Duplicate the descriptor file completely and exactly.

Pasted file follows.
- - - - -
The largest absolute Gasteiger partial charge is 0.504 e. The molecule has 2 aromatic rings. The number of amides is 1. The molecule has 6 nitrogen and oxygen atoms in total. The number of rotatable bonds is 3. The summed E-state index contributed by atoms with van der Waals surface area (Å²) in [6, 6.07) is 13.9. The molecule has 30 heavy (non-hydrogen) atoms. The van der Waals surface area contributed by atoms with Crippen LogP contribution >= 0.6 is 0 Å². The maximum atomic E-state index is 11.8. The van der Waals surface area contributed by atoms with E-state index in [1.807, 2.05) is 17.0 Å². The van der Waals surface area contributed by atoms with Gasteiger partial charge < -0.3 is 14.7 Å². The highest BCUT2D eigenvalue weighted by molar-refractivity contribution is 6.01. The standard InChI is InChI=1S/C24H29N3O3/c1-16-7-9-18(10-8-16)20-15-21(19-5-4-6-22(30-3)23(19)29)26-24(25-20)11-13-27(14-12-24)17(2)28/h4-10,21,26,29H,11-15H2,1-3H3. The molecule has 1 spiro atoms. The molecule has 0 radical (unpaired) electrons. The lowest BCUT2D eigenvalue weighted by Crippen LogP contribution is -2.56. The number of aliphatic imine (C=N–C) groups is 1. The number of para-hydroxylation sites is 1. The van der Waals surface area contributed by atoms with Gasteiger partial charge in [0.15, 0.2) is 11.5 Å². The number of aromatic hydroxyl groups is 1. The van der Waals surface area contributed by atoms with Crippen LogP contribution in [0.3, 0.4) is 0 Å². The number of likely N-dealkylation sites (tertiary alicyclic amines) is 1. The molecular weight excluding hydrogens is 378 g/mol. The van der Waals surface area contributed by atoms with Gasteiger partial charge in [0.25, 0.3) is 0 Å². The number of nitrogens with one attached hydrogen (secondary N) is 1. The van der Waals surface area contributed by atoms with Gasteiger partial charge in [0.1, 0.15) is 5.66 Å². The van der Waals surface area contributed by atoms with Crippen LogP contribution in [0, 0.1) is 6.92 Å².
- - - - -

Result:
The largest absolute Gasteiger partial charge is 0.504 e. The molecule has 2 aromatic rings. The number of amides is 1. The molecule has 6 nitrogen and oxygen atoms in total. The number of rotatable bonds is 3. The summed E-state index contributed by atoms with van der Waals surface area (Å²) in [6, 6.07) is 13.9. The molecule has 30 heavy (non-hydrogen) atoms. The van der Waals surface area contributed by atoms with Crippen LogP contribution >= 0.6 is 0 Å². The maximum atomic E-state index is 11.8. The van der Waals surface area contributed by atoms with E-state index in [1.807, 2.05) is 17.0 Å². The van der Waals surface area contributed by atoms with Gasteiger partial charge < -0.3 is 14.7 Å². The highest BCUT2D eigenvalue weighted by molar-refractivity contribution is 6.01. The standard InChI is InChI=1S/C24H29N3O3/c1-16-7-9-18(10-8-16)20-15-21(19-5-4-6-22(30-3)23(19)29)26-24(25-20)11-13-27(14-12-24)17(2)28/h4-10,21,26,29H,11-15H2,1-3H3. The molecule has 1 spiro atoms. The molecule has 0 radical (unpaired) electrons. The lowest BCUT2D eigenvalue weighted by Crippen LogP contribution is -2.56. The number of aliphatic imine (C=N–C) groups is 1. The number of para-hydroxylation sites is 1. The van der Waals surface area contributed by atoms with Gasteiger partial charge in [0.15, 0.2) is 11.5 Å². The number of aromatic hydroxyl groups is 1. The van der Waals surface area contributed by atoms with Crippen LogP contribution in [0.3, 0.4) is 0 Å². The number of likely N-dealkylation sites (tertiary alicyclic amines) is 1. The molecular weight excluding hydrogens is 378 g/mol. The van der Waals surface area contributed by atoms with Gasteiger partial charge in [0.25, 0.3) is 0 Å². The number of nitrogens with one attached hydrogen (secondary N) is 1. The van der Waals surface area contributed by atoms with Gasteiger partial charge in [0.1, 0.15) is 5.66 Å². The van der Waals surface area contributed by atoms with Crippen LogP contribution in [0, 0.1) is 6.92 Å².